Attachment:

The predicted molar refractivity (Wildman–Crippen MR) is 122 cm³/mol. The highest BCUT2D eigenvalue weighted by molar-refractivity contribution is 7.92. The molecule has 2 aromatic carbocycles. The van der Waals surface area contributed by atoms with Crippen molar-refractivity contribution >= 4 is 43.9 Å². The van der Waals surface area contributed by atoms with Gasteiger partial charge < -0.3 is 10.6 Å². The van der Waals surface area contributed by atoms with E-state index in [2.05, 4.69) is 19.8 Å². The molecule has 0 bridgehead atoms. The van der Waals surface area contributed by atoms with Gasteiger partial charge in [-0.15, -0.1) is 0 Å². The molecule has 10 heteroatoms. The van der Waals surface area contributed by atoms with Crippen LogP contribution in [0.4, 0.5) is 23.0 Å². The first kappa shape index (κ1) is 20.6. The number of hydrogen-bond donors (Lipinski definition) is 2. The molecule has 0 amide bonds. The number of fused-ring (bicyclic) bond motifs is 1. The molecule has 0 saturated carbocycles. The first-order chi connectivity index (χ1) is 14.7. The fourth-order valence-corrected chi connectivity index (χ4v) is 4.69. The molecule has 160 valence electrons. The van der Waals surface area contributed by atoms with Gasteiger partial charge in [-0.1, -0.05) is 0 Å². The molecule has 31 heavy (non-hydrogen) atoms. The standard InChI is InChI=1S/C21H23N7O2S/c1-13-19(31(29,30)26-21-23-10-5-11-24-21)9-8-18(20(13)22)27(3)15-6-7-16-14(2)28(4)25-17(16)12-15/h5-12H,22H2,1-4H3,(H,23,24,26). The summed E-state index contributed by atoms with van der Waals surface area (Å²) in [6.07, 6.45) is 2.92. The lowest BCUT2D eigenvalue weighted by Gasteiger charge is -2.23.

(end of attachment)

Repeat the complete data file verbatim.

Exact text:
The predicted molar refractivity (Wildman–Crippen MR) is 122 cm³/mol. The highest BCUT2D eigenvalue weighted by molar-refractivity contribution is 7.92. The molecule has 2 aromatic carbocycles. The van der Waals surface area contributed by atoms with Crippen molar-refractivity contribution >= 4 is 43.9 Å². The van der Waals surface area contributed by atoms with Gasteiger partial charge < -0.3 is 10.6 Å². The van der Waals surface area contributed by atoms with E-state index in [2.05, 4.69) is 19.8 Å². The molecule has 0 bridgehead atoms. The van der Waals surface area contributed by atoms with Gasteiger partial charge in [-0.15, -0.1) is 0 Å². The molecule has 10 heteroatoms. The van der Waals surface area contributed by atoms with Crippen LogP contribution in [0.4, 0.5) is 23.0 Å². The first kappa shape index (κ1) is 20.6. The number of hydrogen-bond donors (Lipinski definition) is 2. The molecule has 0 amide bonds. The number of fused-ring (bicyclic) bond motifs is 1. The molecule has 0 saturated carbocycles. The first-order chi connectivity index (χ1) is 14.7. The fourth-order valence-corrected chi connectivity index (χ4v) is 4.69. The molecule has 160 valence electrons. The van der Waals surface area contributed by atoms with Gasteiger partial charge in [-0.1, -0.05) is 0 Å². The molecule has 31 heavy (non-hydrogen) atoms. The standard InChI is InChI=1S/C21H23N7O2S/c1-13-19(31(29,30)26-21-23-10-5-11-24-21)9-8-18(20(13)22)27(3)15-6-7-16-14(2)28(4)25-17(16)12-15/h5-12H,22H2,1-4H3,(H,23,24,26). The summed E-state index contributed by atoms with van der Waals surface area (Å²) in [6.07, 6.45) is 2.92. The lowest BCUT2D eigenvalue weighted by Gasteiger charge is -2.23.